Irwin Weiner ASID - Frank Stella famously said, "Architecture can't fully represent the chaos and turmoil that are part of the human personality, but you need to put some of that turmoil into the architecture, or it isn't real." Australian math-and-gambling tycoon David Walsh put together MONA, the Museum of Old and New Art, and it's filled with Walsh's personality, to spectacular effect.
The building itself, which burrows three stories deep with twisting and turning concrete chambers into a limestone peninsula, is a concrete and rusted steel bunker surrounded by vineyards, accessible from Hobart by water taxi. The architecture is robust, anti-museum, and homegrown in Hobart. The art collections are all Walsh's, and they consist of antiquities and startling and participatory works from world-class modern art world stealth bombers like Jean-Michel Basquiet, Chris Ofili (yes, MONA houses his famous elephant-dung encrusted Holy Virgin Mary), Stephen Shanabrook, and Wim Delvoye - his Cloaca is a room-sized installation that's fed every day and digests and defecates onto a stainless steel dish at 3:00 each afternoon, a real crowd pleaser.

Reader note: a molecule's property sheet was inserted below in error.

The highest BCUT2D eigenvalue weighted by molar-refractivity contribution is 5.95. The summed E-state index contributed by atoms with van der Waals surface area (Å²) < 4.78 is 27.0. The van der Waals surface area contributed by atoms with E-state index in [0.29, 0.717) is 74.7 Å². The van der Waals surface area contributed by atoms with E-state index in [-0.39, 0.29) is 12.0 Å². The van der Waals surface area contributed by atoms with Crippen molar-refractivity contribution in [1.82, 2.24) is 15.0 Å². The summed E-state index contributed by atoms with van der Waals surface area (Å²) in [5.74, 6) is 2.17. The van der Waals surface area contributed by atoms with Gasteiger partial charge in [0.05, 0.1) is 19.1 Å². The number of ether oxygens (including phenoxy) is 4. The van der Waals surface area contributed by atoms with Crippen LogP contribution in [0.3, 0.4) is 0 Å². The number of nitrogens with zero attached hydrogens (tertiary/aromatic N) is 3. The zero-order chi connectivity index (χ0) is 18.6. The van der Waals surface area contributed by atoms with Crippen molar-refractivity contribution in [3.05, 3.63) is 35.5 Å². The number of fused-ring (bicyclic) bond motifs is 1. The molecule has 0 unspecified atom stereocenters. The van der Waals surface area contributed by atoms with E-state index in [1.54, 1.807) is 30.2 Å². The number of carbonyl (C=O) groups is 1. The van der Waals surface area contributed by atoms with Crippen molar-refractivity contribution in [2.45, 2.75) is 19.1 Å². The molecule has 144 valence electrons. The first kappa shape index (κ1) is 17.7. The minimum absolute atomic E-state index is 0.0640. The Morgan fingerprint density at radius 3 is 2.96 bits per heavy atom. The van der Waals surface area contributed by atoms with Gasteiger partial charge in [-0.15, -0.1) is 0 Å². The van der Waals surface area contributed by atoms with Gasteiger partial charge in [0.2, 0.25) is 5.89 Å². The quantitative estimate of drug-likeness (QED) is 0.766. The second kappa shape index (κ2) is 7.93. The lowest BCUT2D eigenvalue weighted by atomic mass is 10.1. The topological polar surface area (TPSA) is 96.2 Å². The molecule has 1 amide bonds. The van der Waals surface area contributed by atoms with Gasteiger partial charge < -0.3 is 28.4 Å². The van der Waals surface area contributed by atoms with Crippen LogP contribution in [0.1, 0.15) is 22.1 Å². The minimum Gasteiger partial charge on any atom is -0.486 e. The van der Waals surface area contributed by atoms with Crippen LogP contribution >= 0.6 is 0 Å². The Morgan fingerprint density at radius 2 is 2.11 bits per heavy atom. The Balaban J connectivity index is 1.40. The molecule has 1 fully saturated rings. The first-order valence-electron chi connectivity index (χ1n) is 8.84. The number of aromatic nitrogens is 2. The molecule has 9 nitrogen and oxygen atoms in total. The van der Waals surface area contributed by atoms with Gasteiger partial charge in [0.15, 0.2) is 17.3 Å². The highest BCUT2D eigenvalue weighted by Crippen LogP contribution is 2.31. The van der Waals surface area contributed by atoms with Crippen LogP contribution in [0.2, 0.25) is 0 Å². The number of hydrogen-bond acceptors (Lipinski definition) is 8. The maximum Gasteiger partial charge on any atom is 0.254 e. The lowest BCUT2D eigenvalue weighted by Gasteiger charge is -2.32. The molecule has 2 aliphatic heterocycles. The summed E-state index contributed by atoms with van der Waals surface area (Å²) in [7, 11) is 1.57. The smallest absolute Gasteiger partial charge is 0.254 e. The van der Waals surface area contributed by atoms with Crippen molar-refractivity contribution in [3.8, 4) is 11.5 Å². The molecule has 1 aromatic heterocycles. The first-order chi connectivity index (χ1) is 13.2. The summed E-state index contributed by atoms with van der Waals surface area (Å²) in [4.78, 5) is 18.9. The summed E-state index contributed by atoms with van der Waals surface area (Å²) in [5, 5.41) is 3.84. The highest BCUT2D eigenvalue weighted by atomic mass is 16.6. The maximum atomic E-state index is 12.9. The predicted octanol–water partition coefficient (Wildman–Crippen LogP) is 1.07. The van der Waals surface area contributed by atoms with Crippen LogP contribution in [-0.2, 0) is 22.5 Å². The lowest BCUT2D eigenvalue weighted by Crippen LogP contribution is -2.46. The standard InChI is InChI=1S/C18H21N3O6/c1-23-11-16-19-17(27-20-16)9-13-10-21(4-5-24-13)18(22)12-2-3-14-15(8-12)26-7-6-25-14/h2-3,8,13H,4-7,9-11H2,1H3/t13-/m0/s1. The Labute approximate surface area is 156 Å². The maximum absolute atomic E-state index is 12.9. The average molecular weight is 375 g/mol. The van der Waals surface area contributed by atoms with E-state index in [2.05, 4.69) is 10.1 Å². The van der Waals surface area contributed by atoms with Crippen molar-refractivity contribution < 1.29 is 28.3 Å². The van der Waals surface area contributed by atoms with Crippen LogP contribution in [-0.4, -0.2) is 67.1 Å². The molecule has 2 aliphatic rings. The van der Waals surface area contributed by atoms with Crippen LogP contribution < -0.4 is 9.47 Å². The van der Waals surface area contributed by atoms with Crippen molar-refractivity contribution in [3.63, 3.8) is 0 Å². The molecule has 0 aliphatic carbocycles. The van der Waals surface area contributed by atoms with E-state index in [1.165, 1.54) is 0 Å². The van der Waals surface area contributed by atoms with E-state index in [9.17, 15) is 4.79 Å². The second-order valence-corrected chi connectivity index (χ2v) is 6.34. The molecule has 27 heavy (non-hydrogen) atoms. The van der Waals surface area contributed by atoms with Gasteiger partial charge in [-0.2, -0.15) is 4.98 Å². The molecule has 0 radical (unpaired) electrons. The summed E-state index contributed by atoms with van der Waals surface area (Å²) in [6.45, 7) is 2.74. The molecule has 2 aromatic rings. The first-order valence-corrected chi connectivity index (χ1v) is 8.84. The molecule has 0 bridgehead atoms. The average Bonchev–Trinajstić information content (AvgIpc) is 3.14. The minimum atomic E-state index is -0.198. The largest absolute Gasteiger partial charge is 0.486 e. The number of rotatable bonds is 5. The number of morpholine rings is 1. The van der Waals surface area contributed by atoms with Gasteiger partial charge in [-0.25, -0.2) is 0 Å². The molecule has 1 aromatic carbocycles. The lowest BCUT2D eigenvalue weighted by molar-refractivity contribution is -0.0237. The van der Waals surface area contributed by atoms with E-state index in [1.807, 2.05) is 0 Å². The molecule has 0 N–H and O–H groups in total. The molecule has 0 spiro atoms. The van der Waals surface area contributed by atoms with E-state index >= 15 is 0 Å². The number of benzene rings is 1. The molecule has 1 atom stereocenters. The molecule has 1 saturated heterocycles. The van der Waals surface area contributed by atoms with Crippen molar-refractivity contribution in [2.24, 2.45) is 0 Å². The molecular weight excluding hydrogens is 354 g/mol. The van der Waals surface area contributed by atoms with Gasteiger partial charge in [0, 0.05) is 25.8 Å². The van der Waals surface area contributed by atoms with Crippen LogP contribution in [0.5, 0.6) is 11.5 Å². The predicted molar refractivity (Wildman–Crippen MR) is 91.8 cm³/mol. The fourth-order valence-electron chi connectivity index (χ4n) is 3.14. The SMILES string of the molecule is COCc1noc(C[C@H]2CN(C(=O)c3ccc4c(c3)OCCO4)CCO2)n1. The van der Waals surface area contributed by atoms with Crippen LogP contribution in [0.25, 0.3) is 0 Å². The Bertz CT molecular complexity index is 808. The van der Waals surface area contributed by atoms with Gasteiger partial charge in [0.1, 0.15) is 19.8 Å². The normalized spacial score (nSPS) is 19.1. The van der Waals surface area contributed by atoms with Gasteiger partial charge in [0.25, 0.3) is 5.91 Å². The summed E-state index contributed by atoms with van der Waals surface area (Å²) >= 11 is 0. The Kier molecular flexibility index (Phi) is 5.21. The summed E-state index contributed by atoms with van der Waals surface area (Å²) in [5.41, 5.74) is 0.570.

And you can stay on the grounds as an overnight visitor. MONA has some guest "cabins" that are architecturally daring, and cheeky to the max; one sports a rug with the message, "Apropos of nothing, it's nice to have you here. Thanks, we need the money." Instead of a Gideon Bible, each room has a copy of Rchard Dawkins' The God Delusion, and there's talk of putting in real bibles, "but hollowed out, with sex toys inside." This is not your mother's art museum, and it makes me want to hop a jet tomorrow and fly down under to Hobart.
So why the title of this post? A friend of ours was installing a David Hockney exhibit at the Walker Art Gallery in Minneapolis years ago. A worker was taking a crate marked "Fragile - This End Up" and flipping it end over end up a loading ramp. She went beserk, and then a man suddenly appeared and helped the worker flip the crate up and over the ramp. "David!" she yelled, "What are you doing?" David Hockney turned to our friend and said, "It's only art; we can make more." And David Walsh's Museum of Old and New Art is the perfect "art ain't precious" antidote to our too-serious museum, architecture, art, and interior design communities.